2nd Annual When Words Collide a huge success
By Christopher Walsh
The best writing festival you’ve never heard of concluded Sunday and if the “buzz” is any indication, the secret may finally be out.
Organizers of the When Words Collide festival marked the end of the second annual literary celebration still trying to determine for themselves what the hell it had become.
“Well, we had desires,” said chief organizer Randy McCharles Sunday afternoon as the show was winding down.
The whole affair started last year as a celebration of science fiction and fantasy writing mixed with other genres including romance, mystery, paranormal, young adult and even children’s books for writers and book lovers – an expedient for every writer to get together and realize they have more in common than any perceived difference.
But what McCharles had on his hands Sunday afternoon was anyone’s guess. The weekend was chock full of panels and discussions; there were pitch sessions for members to publishers, there were public readings to industry pros of unsolicited works, there were seminars from publishing professionals and workshops, author readings and signings, group literary therapy; in short, something for everyone interested in good stories and the written word.
The biggest complaint floating around the hallways all weekend was that there were too many intriguing sessions to plan your day around.
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Whatever McCharles’ desires, by Sunday it was clear last year’s experiment was now a living, breathing whopping success. People from a wide cross-section of genres and literary endeavours had converged on the little festival at the Best Western Village Park Inn, so many in fact, that the halls were getting difficult to negotiate on the last afternoon. The hotel was booked solid and attendance was up 40 per cent from last year, resulting in certain enthusiasts being forced to crawl along the floor, in some cases, looking for a seat.
“The buzz got out through word of mouth,” said McCharles of the higher numbers. “Before last year, we were an unknown. We are not structured like any other festival or conference I know of. But people came and liked what they saw and told people.
“The buzz has all been very, very positive.”
Calgary resident and aspiring writer Karen Krulyk was taking a break from the sessions Saturday afternoon outside. She had attended the first When Words Collide festival last year and recognized right away the value of the festival.
“I brought friends this year – spreading the word,” she said with a laugh. “I think part of it in the science fiction community, is there’s a big sense of camaraderie and they welcome new people generously.”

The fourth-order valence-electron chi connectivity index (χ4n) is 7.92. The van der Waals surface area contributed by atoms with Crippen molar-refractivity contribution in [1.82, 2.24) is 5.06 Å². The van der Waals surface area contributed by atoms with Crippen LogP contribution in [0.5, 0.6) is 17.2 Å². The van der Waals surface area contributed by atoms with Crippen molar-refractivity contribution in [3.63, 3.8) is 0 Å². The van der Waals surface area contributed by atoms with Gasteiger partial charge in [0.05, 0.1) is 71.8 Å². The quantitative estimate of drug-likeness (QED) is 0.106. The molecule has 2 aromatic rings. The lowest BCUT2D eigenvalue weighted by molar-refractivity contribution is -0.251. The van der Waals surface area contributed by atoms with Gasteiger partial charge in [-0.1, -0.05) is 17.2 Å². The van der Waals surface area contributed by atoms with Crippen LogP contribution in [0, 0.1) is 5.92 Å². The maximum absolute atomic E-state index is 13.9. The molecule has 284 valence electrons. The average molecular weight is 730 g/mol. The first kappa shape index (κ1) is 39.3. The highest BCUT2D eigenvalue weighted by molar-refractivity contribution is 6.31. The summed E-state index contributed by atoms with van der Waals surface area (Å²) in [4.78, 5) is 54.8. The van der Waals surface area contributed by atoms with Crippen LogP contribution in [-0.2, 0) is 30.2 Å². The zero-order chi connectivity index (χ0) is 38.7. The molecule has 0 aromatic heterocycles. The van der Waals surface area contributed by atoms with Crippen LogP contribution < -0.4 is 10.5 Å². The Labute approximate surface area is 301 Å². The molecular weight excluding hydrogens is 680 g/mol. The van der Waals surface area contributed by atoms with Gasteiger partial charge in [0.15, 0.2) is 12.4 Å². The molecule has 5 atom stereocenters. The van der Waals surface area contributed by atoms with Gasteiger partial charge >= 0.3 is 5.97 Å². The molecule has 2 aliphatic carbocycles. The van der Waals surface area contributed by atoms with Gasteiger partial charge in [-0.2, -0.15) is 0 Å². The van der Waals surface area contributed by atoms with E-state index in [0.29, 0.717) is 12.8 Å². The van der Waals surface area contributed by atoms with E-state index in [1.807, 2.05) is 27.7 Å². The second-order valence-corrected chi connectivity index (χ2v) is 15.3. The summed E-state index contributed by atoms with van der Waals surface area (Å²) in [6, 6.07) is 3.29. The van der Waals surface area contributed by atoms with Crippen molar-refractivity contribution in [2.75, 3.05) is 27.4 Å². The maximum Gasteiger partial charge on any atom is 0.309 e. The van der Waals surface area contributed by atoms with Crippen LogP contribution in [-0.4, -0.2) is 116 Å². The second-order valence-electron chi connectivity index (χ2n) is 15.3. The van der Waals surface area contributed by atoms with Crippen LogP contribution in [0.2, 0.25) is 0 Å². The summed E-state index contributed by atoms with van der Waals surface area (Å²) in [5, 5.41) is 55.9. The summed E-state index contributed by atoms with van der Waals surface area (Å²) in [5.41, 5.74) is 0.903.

Krulyk says she will be back next year after learning about writing and the publishing industry from the different professionals in the various sessions.
“And hopefully next year I’ll be doing a pitch,” she offered.
Dustin Karpovich was resting on his luggage in front of the hotel Sunday afternoon, waiting for his ride back to Wetaskiwin. The aspiring fantasy writer and science fiction fan had come to When Words Collide in part to meet acclaimed mystery writer Anthony Bidulka and also to learn how to improve his own writing. He ended up enjoying the booksellers’ tables as well.
“This is my first one,” he said. “I really liked it, but I bought so many books though. They should keep me going for the rest of the year.
“I’m definitely going next year. I had so much fun.”
Calgary-based author, Susan Toy, was at the festival promoting local authors in the booksellers’ room. While she attended last year’s inaugural When Words Collide festival, she said this year’s incarnation seemed to attract a more diverse range of writers and readers.
“It definitely benefits authors,” she said. “Just the fact they are being exposed to these people is great … They’re looking for books to read and maybe they’ll read books that are close to home.”
Even publishers were eager to get on board with the festival to spread awareness of their new and recent projects.
“[Last year] was an exciting event with the cross-pollination between the various genres and readers and people were excited,” said Frontenac House publishing representative Lyn Cadence at another table in the booksellers’ room. “It was something new and well-attended. So we stepped up our participation a little bit this year.”
All part of those “desires”, as McCharles put it, that are now being fulfilled. The number one desire was to get different genre writers and fans together. Then there was the desire to give them something all their own that celebrated genre writing – with the emphasis on writing.
But most of all, the deepest desire was to see When Words Collide gain credibility in the literary world.
“We didn’t know how interested literary people would be,” McCharles said. “And they were last year and even more this year.”
But even with that traction, McCharles says those desires were not completely fulfilled. Not yet, anyway.
“This year we were trying to get more literary content. We didn’t achieve our goal. We got some, but not enough,” he said. “We want more academic content, as well. Next year, we’re aiming for that and we’re also going really strong for mystery.”
And so the secret is out. Next year’s venue will be at the Carriage House Inn as the festival continues to grow, offering even more resources for writers and book lovers. As the little festival that was continues to grow, McCharles still sees some obstacles.
“Today there’s so much going on everywhere, it’s really hard to market anything,” he said, pointing out that a local writer he spoke with had still not heard of When Words Collide.
“It’s been hard to get the word out.”